HOME SCHOOL BOOK REVIEW
Book: Little House in the Big Woods
Author: Laura Ingalls Wilder
Illustrator: Garth Williams
Publisher: HarperCollins Publishers, reissued in 1953
Language level: 1 (nothing objectionable)
Reading level: Ages 8-12
Rating: 5 stars (EXCELLENT)
Reviewed by Wayne S. Walker
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Wilder, Laura Ingalls. Little House in the Big Woods (originally published in 1932; reissued in 1953 by HarperCollins Publishers). The “Little House” series is a set of seven books–Little House in the Big Woods in which Laura’s saga begins in Wisconsin, Little House on the Prairie, Farmer Boy, On the Banks of Plum Creek, By the Shores of Silver Lake, The Long Winter, Little Town on the Prairie, These Happy Golden Years, and The First Four Years. It is difficult to know where to place these books. They are “officially” considered children’s historical fiction because the publishers felt that no one could remember events as far back in her life as author Laura Ingalls Wilder did. However, Laura always claimed that they were true and accurate accounts of events as she remembered them. While recollections of her childhood , teenage years, and early married life, they were not written until she was much older and had already produced many newspaper and magazine articles. Their popularity, especially among homeschoolers, is explained by the Elijah Company catalogue. “These true stories not only relate the adventures and struggles of a frontier family, but they also reflect a lifestyle based on Christian freedoms.” On the Banks of Plum Creek, By the Shores of Silver Lake, The Long Winter, Little Town on the Prairie, and These Happy Golden Years all were Newbery Honor Books.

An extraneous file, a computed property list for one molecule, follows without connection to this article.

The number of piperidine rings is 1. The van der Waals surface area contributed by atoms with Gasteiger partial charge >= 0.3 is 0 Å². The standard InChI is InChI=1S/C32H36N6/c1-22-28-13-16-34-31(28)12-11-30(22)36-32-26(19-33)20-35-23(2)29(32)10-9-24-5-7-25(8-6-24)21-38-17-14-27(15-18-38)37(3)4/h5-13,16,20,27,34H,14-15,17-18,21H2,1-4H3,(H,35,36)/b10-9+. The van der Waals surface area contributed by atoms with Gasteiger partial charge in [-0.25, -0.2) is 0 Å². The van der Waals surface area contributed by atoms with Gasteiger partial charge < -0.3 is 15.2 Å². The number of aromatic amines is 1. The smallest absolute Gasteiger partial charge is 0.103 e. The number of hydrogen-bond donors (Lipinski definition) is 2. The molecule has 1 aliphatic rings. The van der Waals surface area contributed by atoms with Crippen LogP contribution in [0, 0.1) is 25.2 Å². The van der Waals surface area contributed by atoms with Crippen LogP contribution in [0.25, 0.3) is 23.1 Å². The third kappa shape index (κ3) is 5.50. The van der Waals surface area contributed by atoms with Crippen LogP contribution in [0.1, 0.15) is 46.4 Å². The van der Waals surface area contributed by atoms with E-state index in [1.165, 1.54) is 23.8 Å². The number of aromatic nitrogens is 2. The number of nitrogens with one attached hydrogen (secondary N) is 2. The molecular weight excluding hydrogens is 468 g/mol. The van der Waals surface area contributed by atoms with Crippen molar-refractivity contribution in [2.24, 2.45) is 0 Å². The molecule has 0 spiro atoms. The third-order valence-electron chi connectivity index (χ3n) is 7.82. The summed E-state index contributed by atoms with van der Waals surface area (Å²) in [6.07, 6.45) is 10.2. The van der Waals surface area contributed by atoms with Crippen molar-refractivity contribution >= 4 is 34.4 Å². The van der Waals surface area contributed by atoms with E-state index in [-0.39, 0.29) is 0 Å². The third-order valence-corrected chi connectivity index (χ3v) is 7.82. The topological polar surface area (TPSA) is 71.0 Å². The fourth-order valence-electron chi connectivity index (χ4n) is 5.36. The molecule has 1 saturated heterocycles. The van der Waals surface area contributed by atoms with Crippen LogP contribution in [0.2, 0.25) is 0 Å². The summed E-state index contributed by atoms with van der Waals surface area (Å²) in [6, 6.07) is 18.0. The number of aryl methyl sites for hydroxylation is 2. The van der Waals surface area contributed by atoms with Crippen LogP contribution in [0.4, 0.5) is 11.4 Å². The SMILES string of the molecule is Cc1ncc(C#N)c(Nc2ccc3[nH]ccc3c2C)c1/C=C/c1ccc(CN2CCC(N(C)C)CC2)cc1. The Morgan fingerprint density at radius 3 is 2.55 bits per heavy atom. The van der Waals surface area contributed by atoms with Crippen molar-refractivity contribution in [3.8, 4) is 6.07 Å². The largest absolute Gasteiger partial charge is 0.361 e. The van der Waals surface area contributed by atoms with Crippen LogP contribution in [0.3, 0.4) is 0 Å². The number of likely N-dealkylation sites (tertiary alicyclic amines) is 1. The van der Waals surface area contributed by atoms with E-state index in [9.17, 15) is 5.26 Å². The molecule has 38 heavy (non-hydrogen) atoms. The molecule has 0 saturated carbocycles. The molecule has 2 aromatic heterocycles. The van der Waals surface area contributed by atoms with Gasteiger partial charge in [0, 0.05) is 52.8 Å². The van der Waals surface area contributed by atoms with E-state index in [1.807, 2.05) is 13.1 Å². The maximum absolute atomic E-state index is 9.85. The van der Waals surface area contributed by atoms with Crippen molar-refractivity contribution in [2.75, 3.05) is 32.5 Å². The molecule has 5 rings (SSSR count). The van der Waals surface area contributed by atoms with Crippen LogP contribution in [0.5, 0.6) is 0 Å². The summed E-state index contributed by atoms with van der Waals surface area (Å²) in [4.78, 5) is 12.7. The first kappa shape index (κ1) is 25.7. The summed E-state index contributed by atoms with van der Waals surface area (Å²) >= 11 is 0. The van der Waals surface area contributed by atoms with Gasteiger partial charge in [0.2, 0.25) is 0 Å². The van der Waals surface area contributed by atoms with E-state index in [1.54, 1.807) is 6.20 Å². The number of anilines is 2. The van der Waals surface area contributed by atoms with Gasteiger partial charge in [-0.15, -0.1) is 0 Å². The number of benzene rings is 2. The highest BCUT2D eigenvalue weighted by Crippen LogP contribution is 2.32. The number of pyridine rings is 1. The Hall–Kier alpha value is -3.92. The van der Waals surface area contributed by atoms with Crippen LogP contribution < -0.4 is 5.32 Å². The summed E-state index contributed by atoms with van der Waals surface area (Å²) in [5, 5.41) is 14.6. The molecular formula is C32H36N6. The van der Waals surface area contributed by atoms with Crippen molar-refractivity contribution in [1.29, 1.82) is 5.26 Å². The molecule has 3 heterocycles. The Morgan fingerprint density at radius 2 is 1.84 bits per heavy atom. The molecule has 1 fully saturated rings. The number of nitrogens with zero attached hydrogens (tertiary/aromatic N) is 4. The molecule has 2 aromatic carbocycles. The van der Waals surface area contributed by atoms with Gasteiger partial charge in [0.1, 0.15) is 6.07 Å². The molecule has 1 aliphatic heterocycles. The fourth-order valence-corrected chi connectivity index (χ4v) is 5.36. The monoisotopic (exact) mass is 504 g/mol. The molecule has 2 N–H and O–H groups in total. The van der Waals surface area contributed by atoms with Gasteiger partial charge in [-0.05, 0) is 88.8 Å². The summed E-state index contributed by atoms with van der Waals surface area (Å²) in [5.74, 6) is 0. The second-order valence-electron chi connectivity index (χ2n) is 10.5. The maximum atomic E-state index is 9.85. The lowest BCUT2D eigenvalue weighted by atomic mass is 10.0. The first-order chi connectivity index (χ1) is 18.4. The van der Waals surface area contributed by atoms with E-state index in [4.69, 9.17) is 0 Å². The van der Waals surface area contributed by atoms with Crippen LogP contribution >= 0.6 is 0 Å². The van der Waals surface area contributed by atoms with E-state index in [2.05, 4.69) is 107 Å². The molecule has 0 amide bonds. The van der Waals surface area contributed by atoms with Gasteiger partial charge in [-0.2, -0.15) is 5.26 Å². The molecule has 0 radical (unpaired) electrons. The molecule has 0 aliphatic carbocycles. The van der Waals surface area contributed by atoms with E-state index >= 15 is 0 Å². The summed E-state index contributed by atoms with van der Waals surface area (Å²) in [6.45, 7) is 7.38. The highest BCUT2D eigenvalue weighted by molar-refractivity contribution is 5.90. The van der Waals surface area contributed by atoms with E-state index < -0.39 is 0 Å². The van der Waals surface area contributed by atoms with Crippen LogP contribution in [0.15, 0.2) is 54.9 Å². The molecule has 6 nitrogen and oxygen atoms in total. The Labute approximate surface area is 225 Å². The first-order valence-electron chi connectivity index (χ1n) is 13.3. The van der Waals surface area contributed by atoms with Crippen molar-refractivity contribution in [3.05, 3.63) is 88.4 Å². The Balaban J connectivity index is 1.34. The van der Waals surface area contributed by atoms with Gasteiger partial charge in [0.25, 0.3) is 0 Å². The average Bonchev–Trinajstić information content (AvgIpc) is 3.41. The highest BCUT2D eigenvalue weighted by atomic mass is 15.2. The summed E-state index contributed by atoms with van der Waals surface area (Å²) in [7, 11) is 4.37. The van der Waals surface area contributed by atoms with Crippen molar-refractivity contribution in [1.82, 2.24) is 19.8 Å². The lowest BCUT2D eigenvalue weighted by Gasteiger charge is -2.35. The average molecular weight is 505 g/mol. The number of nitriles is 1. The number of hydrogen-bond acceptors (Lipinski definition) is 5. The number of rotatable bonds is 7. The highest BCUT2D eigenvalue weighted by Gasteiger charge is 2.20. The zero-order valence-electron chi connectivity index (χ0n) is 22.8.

Some have noted negative attitudes displayed by Laura–vengefulness, disobedience to parents, and envy–which they do not wish their children to emulate; but Laura is usually punished or suffers undesirable consequences for such attitudes. Still one might want to point out such flaws while reading. Others have said that Laura was somewhat of a feminist, and it is true that in These Happy Golden Years she wanted the word “obey” omitted from her marriage vows and Almanzo agreed, but that is a far cry from today’s “I Am Woman, Hear Me Roar.” Still others have noted that in some of her other writings, Laura appeared to be more of the leader of her household than Almanzo. However, it should be noted that shortly after their marriage, Almanzo had a severe stroke that left him physically weak, and perhaps as little mentally weak as well, so Laura may have had to take a more active roll in leading the household than might have been otherwise necessary. I still think that the books are great.
I doubt that very many homeschoolers need a review of the “Little House” books. In fact, I suspect that nearly every homeschooling family in the country has a set and either has used or will use it as part of its curriculum at some time or another. And there are many resources to help us with this. Cadron Creek publishes Marge Gray’s Prairie Primer, a year’s worth of unit studies on the “Little House” books. Progeny Press has study guides on Little House in the Big Woods and Farmer Boy. The Reading Skills Discovery Series Bookshelf Collections series has a manual on Little House in the Big Woods too. Then there is the “Little House in the Classroom” for use with seven of the nine books. We used the “Little House” books as part of our fifth-grade reading curriculum (living books instead of “readers”), with the Progeny Press guides, and both of our sons, Mark and Jeremy, enjoyed them. My wife Karen also found a reproducible activity book at the library (I can’t remember what it was exactly, but it may have been “Little House in the Classroom”). Interest in Laura’s books has spawned several other sets of books, such as the “Rose Years” which chronicle the life of Laura’s daughter, Rose Wilder Lane, and the “Martha Years,” the “Charlotte Years,” and the “Caroline Years,” which go back to tell the stories of three of Laura’s maternal ancestors.